Thursday, February 25, 2010

Exempt hospitals from carbon stupidity, because I am not going to resusc a baby by the light of my mobile phone...

Not content to just drag themselves down, the United Kingdom National Health Service (NHS) thinks Australia needs to follow them over the carbon reduction cliff.

I blogged about the NHS carbon reduction scheme last year (Yet another reason to be glad you're not English), and now the head of their Environmental Sustainability Unit, Dr. Pencheon, has co-authored a recent paper suggesting that Australian health services need a centralised and systematic approach to reducing their carbon emissions, a la the NHS.

So what has Dr. Pencheon done for Britons lately? Among his many triumphs was reducing the NHS carbon footprint by taking meat and dairy off the menu in UK hospitals. (Because clearly hospital food is so great you can afford to reduce the nutrition content even further.)

Another suggestion from Pencheon (same source) was:
for surgeons to travel to GP surgeries for follow-up consultations, to reduce the need for many patients to travel to outpatients departments.

Which, if you spend any time with surgeons, is so funny for SO many reasons. I'm sure the surgeons will go for that suggestion in droves. Not.
Other bright ideas from the NHS include reducing parking around the hospital so staff are forced to get mugged or raped at 3am walk.

David Pencheon then goes on to say:
"If you're going to get me radical I say the default place for health is in the home, and the person who delivers it is yourself: that's the ultimate low-carbon health service," he said

In other words, "if you malingerers just stopped going to hospital, we wouldn't have this problem." Self treatment aside, I actually agree that in an ideal world with more doctors than patients, we would treat everyone in their own homes. Unfortunately, we don't live in an ideal world, and the most effective way to allocate health resources, especially for high dependency care, is to cluster them together and funnel the patients through as per need.

Medicine is particularly resource intensive, and in some cases there really isn't much that can be done about it. Whether you use single use only equipment or have to re-sterilize, you're looking at a huge energy expenditure. We can't just reuse items without serious thought going into the consequences (infection control, anyone?). A trip to a hospital laundry facility (thanks very much touchy-feely-new-age medical school faculty) is a real eye opener in terms of energy and water expenditure, but the fact remains that you need clean linens, scrubs and towels, and you need sterile drapes, and it takes energy resources to do that.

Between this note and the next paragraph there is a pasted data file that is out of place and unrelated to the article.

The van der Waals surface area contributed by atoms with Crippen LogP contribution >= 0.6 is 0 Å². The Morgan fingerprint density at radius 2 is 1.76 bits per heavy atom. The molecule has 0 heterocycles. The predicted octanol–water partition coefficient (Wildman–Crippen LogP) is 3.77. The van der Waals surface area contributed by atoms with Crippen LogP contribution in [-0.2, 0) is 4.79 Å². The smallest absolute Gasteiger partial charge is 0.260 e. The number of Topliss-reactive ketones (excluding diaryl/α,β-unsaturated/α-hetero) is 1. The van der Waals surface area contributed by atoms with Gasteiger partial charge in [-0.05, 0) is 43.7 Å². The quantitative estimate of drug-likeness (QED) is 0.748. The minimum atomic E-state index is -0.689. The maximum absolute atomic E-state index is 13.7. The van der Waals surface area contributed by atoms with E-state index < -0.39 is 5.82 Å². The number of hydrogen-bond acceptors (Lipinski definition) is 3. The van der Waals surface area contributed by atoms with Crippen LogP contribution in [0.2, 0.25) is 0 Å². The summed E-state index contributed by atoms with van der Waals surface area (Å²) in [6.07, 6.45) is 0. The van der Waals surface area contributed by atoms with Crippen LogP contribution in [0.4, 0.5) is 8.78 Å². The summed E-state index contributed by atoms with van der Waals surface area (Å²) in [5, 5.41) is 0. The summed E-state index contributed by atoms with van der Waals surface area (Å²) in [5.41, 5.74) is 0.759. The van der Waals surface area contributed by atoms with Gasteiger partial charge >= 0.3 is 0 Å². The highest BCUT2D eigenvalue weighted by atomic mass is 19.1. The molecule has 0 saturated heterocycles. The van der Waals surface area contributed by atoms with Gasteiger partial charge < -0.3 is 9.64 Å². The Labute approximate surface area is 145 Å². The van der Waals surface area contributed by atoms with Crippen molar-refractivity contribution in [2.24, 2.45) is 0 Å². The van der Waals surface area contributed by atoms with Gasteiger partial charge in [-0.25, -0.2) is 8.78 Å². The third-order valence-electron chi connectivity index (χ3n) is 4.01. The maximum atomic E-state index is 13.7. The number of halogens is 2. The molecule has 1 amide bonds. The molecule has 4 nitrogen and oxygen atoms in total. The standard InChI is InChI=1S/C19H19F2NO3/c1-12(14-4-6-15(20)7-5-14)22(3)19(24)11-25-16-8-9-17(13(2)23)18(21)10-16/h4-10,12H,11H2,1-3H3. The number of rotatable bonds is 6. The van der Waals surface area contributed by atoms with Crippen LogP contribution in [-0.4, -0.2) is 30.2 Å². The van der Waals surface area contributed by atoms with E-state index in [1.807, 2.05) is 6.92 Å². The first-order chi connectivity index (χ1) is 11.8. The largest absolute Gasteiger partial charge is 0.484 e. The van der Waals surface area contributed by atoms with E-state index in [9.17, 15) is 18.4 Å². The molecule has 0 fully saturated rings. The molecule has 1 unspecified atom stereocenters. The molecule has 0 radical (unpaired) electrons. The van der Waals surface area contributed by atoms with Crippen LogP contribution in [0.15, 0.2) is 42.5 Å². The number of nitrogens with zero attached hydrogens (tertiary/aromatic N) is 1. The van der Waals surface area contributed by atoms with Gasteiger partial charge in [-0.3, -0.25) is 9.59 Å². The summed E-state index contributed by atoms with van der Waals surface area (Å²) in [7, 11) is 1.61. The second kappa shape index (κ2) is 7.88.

In terms of electricity supply and heating and cooling, hospitals need vast amounts of reliable energy, carbon footprint be damned. If they don't get it, Bad Things Happen. Energy efficiency is laudable, but it should be pursued seperately to a carbon reduction agenda. According to Pencheon et al, carbon reduction is necessary because:
There is strong international scientific consensus about the consequences of the warming of the world's climate system, with a recent Lancet editorial arguing that "climate change is the biggest global health threat of the 21st century".

However, if you ask me, basic triage would dictate that the health and safety of the people in our hospitals now is more important than some ephemereal public health of the future informed by shonky pseudo-science and a mis-interpretation of the precautionary principle.

If you don't believe me, then you can watch some particularly disturbing footage of what happens in a neonatal intensive care unit during a power blackout when the backup generators fail. (Don't watch it, just take my word for it. Seriously, you don't want to see it.) The Egyptian doctors who tried unsuccessfully to save those babies had to work by the light of their mobile phones, and one used their phone to film the scene in a bid to stop the hospital covering up the blackout related deaths. (NB: Another reason to not watch the footage (as if you didn't have enough) is that this breach of confidentiality contravenes pretty much every medical ethic I can think of.)

Hospital blackouts aren't just limited to countries like Egypt, either. The NHS has it's share. As does Australia.

So if we can't assure ourselves that the power in our hospitals isn't going to go on the fritz right now, then why on earth would we rush into dodgy renewable sources with intermittent supply? Or maybe they just mean we should get Peter Garret to insulate the hospital ceilings? Even better.

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